Know a significant amount of grammar
It’s hard to give a roundabout estimate of how much grammar you need to know to be fluent. It’s particularly challenging because a lot of grammar in Japanese isn’t “grammar” per se but vocabulary. For those of you familiar with the Japanese Language Proficiency Test, I’d say you need to know at least up to Level N2 grammar before you can even begin to consider yourself “fluent”.
Know at least 10,000 Japanese words
Experts estimate that knowing 10,000 words is the low watermark for fluency in a foreign language. That’s a lot of words! If you steady like a demon, you may be able to shove 1,000 to 2,000 words into your noggin within that timeframe. That’ll get you to a low level of conversation for sure. But it won’t make you “fluent”.
How Much Japanese Can I Learn in Three Months?
So how much can you learn in three months? It all depends on how much free time you have. A high school or college student who can carve out a large chunk of time to study will have an advantage over someone who’s working full-time and raising two kids.
Also, and I hate to say it, but the younger you are, the faster you’ll be able to learn. Recent studies show that our ability to learn another language is at its prime during our teens. After that, it begins to taper off.
But don’t despair! As I noted above, I learned Japanese starting at age 39! While rates of progress may differ, anyone can learn Japanese at any age.
If you can dedicate yourself to studying Japanese at least a few hours a week, you can make significant progress in three months. You can:
- Master both hiragana and katakana
- Get at least your first 200 kanji down pat
- Learn around 1,000-2,000 Japanese words
- Get a handle on the basics of Japanese grammar – sentence order, verb conjugations, and basic grammar points such as declaratives, potentials, and other important forms
This may not seem like a lot. But trust me, it’s a solid foundation! With this much Japanese under your belt, you can hold simple conversations. You can also dive into some simple learner’s texts and begin to piece some things together from the media you enjoy, such as anime or manga.
How Can I Learn Japanese?
As I said at the start of this article, I recommend a two-pronged approach. First, you need to learn the basics of the language – pronunciation, writing, grammar, and basic vocabulary. From there, you can start filling in your vocabulary and advanced grammar to the point where you can start reading and listening to things that are more and more complex.
Pair Your Studies with Apps
Recently, I and several satisfied UJ readers have found that the program offered by Rocket Languages is a solid, all-around way to master the basics of Japanese. (Note: link to Rocket Languages are affiliate links; Unseen Japan earns a commission at no expense to you if you make a purchase.)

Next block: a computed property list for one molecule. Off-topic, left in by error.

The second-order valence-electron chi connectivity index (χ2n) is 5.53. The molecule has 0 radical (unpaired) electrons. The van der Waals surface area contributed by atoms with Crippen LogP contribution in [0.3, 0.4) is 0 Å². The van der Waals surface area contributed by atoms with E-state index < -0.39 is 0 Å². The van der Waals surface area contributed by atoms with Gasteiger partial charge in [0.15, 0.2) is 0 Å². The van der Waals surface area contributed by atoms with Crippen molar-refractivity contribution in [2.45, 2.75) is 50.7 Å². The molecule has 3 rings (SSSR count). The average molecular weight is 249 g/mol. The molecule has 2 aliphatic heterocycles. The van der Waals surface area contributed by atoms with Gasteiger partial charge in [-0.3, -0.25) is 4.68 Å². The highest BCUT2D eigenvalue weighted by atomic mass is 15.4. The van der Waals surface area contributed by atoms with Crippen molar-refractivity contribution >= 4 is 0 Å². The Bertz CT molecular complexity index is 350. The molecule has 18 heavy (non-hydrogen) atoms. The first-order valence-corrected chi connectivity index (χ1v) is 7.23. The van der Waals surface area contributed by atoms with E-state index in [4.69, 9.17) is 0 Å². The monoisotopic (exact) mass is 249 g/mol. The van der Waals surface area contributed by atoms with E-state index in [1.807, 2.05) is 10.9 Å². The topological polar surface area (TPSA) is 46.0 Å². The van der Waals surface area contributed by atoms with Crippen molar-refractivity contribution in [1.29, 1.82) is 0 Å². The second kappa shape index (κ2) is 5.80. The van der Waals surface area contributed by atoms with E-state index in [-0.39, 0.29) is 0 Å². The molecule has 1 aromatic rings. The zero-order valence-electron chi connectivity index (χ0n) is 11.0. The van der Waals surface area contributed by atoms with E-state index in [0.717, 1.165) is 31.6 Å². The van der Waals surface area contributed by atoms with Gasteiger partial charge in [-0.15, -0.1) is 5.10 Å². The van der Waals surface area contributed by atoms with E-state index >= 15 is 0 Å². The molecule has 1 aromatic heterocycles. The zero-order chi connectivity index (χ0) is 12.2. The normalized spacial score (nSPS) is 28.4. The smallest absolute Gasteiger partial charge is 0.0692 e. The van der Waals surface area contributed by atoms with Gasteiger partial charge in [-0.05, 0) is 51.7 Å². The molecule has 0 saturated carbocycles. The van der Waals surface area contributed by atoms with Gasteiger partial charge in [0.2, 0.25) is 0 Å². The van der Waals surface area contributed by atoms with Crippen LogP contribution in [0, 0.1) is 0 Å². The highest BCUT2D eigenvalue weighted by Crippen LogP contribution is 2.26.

Rocket Languages hit on all of the high points I mentioned above. More importantly, it delivers this information in a clean, easy-to-use manner that’s constantly kept up to date. (As of this writing, for example, Rocket Languages just launched a completely refreshed version of their Japanese Level 1 course.)
In this article, I’ll give you a brief tour of Rocket Languages. Before you read further, I highly recommend creating a free Rocket Languages account. This will give you access to the first few lessons of Level 1 for free so that you can see all that the app has to offer. And if you want to go further, you can use the coupon code UNSEEN60 for $60 or more off your order!
Does Duolingo Help with Japanese?
The default path for many for learning Japanese is to start with Duolingo. And Duolingo, honestly, isn’t bad. However, many people complain that Duolingo is lacking some critical elements.
The foremost is that Duolingo takes an “immersion approach” to learning grammar. Rather than explaining any grammar points, it assumes you’ll just pick up grammar intuitively as you go. While this works for some people, many of us prefer the security and precision provided by a detailed description of specific grammar points. You need only look at the numerous grammar explanation posts on Duolingo’s own forums to see how many people crave this missing element!
In some ways, Rocket Languages is what you’d get if you crossed Duolingo with Tae Kim’s Grammar Guide. When you subscribe to a level, you get a comprehensive set of materials to help you on your Japanese journey. This includes in-depth language explanations that Duolingo completely lacks.